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Rum Runner hibiscus offers day-long show
By Norman Winter
Central Mississippi Research & Extension Center
One of the plants I enjoyed the most on my deck this growing season has been a tropical hibiscus named Rum Runner. It's a large, 8-inch bloomer that has been very popular in Florida, and an Internet search indicates many other gardeners want it, too.
An Internet search will show hundreds of hibiscus as pretty as this one, many even prettier, and I admit I want them all. My family already accuses me of having some kind of compulsive problem, so maybe I will fulfill their diagnosis and have a couple hundred hibiscus on the deck when they get home one day.
Why do I love Rum Runner? It has an incredible change of color during the day. A lot of flowers change colors, most of them rather subtly. The Sonrise lantana is an example of this. Blossoms change from yellow to orange to red to magenta, but when you look at the plants, you see all the colors at once.
Rum Runner is different. When it opens in the morning around 8:30, it has colors that defy logic for a hibiscus or any other flower I have ever known. It starts out with varying shades of magenta on the outside. As you move inward, you find lavenders, a starburst-like splash of iridescent blue and then a dark burgundy eye in the center.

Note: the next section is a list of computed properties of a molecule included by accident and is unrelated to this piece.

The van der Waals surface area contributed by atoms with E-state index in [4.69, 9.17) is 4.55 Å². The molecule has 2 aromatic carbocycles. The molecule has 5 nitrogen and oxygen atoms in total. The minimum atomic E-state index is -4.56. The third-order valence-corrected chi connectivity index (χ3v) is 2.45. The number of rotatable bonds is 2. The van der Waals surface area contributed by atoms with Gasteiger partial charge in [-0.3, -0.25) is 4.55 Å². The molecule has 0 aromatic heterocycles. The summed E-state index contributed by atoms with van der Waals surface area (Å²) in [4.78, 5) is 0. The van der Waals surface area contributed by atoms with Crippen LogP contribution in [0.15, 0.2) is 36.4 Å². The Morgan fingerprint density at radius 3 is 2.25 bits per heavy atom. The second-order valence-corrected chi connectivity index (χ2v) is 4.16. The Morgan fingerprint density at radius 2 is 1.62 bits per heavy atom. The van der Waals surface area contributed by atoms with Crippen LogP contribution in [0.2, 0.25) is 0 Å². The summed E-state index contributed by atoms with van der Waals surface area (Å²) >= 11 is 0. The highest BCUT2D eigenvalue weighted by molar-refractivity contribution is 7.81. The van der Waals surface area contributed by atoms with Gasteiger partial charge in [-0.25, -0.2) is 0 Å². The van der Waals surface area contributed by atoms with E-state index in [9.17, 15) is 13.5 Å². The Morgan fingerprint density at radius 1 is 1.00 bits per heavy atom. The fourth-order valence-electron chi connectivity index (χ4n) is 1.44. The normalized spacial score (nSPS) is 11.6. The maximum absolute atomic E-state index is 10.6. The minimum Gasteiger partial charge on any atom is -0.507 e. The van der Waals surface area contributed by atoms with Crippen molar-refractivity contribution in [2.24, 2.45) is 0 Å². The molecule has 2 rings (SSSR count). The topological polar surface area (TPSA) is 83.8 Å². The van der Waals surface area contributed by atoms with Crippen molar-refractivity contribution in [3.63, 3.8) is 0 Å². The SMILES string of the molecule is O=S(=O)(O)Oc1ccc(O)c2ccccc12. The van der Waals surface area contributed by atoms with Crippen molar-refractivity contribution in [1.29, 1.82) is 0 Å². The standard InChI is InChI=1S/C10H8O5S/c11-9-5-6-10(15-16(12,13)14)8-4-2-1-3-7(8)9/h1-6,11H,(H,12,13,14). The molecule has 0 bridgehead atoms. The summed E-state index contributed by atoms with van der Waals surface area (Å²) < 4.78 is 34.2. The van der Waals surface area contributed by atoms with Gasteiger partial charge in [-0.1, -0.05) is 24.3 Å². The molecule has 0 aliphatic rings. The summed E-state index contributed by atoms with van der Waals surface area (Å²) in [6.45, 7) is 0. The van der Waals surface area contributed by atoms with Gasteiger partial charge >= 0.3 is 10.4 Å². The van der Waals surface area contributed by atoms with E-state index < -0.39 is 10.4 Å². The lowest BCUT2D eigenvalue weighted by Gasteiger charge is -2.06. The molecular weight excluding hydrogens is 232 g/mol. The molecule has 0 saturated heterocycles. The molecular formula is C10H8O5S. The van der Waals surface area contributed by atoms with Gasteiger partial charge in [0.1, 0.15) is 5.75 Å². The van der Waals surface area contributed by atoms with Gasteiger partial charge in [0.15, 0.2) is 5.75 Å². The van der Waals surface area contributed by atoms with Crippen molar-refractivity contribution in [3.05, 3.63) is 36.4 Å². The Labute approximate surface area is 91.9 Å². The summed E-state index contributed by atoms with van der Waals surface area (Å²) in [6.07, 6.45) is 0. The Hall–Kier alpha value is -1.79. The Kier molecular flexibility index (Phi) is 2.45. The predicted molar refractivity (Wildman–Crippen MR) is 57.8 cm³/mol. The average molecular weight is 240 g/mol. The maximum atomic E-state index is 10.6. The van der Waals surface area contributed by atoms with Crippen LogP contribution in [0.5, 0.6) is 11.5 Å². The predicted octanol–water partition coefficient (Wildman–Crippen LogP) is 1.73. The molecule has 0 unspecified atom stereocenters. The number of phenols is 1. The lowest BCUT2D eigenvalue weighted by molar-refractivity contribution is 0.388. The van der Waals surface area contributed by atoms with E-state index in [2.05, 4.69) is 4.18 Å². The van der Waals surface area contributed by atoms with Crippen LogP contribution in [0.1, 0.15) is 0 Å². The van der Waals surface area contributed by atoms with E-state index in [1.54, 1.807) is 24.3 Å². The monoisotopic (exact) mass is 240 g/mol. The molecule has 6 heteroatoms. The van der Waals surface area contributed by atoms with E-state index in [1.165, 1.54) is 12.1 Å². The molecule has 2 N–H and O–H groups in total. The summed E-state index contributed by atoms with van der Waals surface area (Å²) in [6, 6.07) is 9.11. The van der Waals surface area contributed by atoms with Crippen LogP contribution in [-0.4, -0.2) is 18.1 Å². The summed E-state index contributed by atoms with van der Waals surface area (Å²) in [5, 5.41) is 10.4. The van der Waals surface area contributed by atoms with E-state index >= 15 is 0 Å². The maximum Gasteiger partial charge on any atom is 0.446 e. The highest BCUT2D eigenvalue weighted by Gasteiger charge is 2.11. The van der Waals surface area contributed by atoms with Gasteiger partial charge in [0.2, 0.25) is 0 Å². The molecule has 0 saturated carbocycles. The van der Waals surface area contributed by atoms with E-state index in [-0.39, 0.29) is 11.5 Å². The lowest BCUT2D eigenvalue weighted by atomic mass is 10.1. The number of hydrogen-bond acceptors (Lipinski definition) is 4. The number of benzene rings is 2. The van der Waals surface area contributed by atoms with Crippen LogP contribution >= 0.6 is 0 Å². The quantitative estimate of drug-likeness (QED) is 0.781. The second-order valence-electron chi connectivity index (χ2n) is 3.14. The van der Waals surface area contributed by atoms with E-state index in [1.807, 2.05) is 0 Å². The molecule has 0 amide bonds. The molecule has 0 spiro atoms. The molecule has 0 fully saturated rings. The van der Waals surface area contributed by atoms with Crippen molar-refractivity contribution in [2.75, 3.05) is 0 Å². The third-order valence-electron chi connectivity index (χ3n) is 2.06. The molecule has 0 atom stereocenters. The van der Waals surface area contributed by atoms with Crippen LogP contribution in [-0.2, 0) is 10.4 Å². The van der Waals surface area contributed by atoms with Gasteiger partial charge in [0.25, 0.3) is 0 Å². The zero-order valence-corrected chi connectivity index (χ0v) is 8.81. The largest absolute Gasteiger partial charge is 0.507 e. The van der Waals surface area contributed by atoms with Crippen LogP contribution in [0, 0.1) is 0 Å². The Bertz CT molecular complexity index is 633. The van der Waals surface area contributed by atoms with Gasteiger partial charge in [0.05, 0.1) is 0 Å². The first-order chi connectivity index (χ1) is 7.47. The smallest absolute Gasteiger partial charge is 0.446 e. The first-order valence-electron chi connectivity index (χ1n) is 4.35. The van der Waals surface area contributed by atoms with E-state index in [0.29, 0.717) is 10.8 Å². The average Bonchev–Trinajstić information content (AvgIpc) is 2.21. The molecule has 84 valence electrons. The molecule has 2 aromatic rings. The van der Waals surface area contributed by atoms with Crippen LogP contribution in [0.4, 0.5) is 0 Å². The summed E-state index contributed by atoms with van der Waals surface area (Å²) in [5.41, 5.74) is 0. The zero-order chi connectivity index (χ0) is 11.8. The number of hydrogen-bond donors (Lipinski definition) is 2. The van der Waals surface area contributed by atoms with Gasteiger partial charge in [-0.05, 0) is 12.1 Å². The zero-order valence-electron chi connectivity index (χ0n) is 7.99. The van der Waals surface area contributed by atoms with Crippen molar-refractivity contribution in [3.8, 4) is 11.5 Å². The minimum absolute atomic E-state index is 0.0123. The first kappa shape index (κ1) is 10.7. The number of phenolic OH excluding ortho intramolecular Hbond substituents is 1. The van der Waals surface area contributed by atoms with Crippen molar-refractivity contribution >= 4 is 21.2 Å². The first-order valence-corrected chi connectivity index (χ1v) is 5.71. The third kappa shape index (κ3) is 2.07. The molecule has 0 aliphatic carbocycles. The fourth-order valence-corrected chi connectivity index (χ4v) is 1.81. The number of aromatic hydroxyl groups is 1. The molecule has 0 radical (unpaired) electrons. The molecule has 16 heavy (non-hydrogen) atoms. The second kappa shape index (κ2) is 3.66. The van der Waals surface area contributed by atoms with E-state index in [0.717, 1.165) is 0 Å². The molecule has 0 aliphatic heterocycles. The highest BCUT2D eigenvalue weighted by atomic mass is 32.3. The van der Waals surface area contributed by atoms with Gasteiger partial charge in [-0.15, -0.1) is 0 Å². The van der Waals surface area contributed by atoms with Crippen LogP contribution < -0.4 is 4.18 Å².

Those colors are awesome, but remember that was at 8:30. You may want to grab a cup of coffee and enjoy it because by noon, the colors will be different.
Rum Runner's outer petals change to oranges and reds with a hint of yellow. The lavender becomes a subtle purple, but there is still a hint of blue that is now a little lighter. Maybe you can have your sandwich and a soft drink on the deck and enjoy the still-changing kaleidoscope of color.
Hibiscus other than Rum Runner, or Hibiscus rosa-sinensis, also change colors well. When I was a horticulturist in the Lower Rio Grande Valley of Texas just a couple of miles from Mexico, a friend had a Hibiscus tileaceus, or Sea Hibiscus, the size of a small redbud. It would have hundreds of flowers at once that would open a creamy yellow with a maroon eye in the morning and be red by dinnertime.
Many of our beloved Confederate Rose or Hibiscus mutablis open white in the morning, are pink by noon and turn red in the afternoon.
I left you eating a sandwich with the noon version of Rum Runner. If you happen to linger, you'll notice that oranges take over predominantly for the next couple of hours, although there is still a lot of magenta.
By 3 p.m., the Rum Runner has switched to a bright yellow pastel with a blush pink where the lavender had been prominent in the morning. The dark burgundy in the center remains throughout the day. The flower or flowers last until dark and then close, having done their best to dazzle you for the day. Don't be sad; the show will start again tomorrow.